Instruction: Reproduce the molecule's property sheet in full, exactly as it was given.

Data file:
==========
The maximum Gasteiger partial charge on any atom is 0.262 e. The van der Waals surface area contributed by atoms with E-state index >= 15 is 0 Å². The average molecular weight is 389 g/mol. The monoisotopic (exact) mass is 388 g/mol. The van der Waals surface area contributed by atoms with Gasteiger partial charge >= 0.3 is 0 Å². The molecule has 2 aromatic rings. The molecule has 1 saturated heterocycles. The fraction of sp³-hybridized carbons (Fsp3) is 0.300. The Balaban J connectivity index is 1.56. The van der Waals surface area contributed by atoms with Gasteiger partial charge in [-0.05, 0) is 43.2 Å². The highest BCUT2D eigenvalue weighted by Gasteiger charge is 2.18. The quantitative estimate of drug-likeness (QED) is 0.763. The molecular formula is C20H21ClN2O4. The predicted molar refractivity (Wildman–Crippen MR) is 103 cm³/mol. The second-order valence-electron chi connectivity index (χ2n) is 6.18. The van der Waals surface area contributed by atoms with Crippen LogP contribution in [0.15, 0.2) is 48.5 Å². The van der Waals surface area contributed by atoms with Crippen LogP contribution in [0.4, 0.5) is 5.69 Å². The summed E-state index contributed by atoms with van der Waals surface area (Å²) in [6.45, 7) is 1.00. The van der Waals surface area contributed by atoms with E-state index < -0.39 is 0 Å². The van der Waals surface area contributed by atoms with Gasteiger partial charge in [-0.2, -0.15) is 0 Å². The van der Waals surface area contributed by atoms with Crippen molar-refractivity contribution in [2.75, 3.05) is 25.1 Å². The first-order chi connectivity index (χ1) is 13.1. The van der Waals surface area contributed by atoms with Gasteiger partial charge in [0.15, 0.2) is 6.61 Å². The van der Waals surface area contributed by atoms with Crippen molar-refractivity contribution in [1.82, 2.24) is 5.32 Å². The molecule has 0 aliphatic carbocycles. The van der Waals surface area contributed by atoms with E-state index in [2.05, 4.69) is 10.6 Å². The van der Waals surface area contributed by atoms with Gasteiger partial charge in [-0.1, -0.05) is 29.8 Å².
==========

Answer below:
The maximum Gasteiger partial charge on any atom is 0.262 e. The van der Waals surface area contributed by atoms with E-state index >= 15 is 0 Å². The average molecular weight is 389 g/mol. The monoisotopic (exact) mass is 388 g/mol. The van der Waals surface area contributed by atoms with Gasteiger partial charge >= 0.3 is 0 Å². The molecule has 2 aromatic rings. The molecule has 1 saturated heterocycles. The fraction of sp³-hybridized carbons (Fsp3) is 0.300. The Balaban J connectivity index is 1.56. The van der Waals surface area contributed by atoms with Gasteiger partial charge in [-0.05, 0) is 43.2 Å². The highest BCUT2D eigenvalue weighted by Gasteiger charge is 2.18. The quantitative estimate of drug-likeness (QED) is 0.763. The molecular formula is C20H21ClN2O4. The predicted molar refractivity (Wildman–Crippen MR) is 103 cm³/mol. The second-order valence-electron chi connectivity index (χ2n) is 6.18. The van der Waals surface area contributed by atoms with Crippen LogP contribution in [0.15, 0.2) is 48.5 Å². The van der Waals surface area contributed by atoms with Crippen LogP contribution in [0.4, 0.5) is 5.69 Å². The summed E-state index contributed by atoms with van der Waals surface area (Å²) in [6.45, 7) is 1.00. The van der Waals surface area contributed by atoms with E-state index < -0.39 is 0 Å². The van der Waals surface area contributed by atoms with Gasteiger partial charge in [-0.2, -0.15) is 0 Å². The van der Waals surface area contributed by atoms with Crippen molar-refractivity contribution in [2.75, 3.05) is 25.1 Å². The first-order chi connectivity index (χ1) is 13.1. The van der Waals surface area contributed by atoms with Gasteiger partial charge in [0.15, 0.2) is 6.61 Å². The van der Waals surface area contributed by atoms with Crippen molar-refractivity contribution in [1.82, 2.24) is 5.32 Å². The molecule has 0 aliphatic carbocycles. The van der Waals surface area contributed by atoms with E-state index in [2.05, 4.69) is 10.6 Å². The van der Waals surface area contributed by atoms with Gasteiger partial charge in [-0.1, -0.05) is 29.8 Å².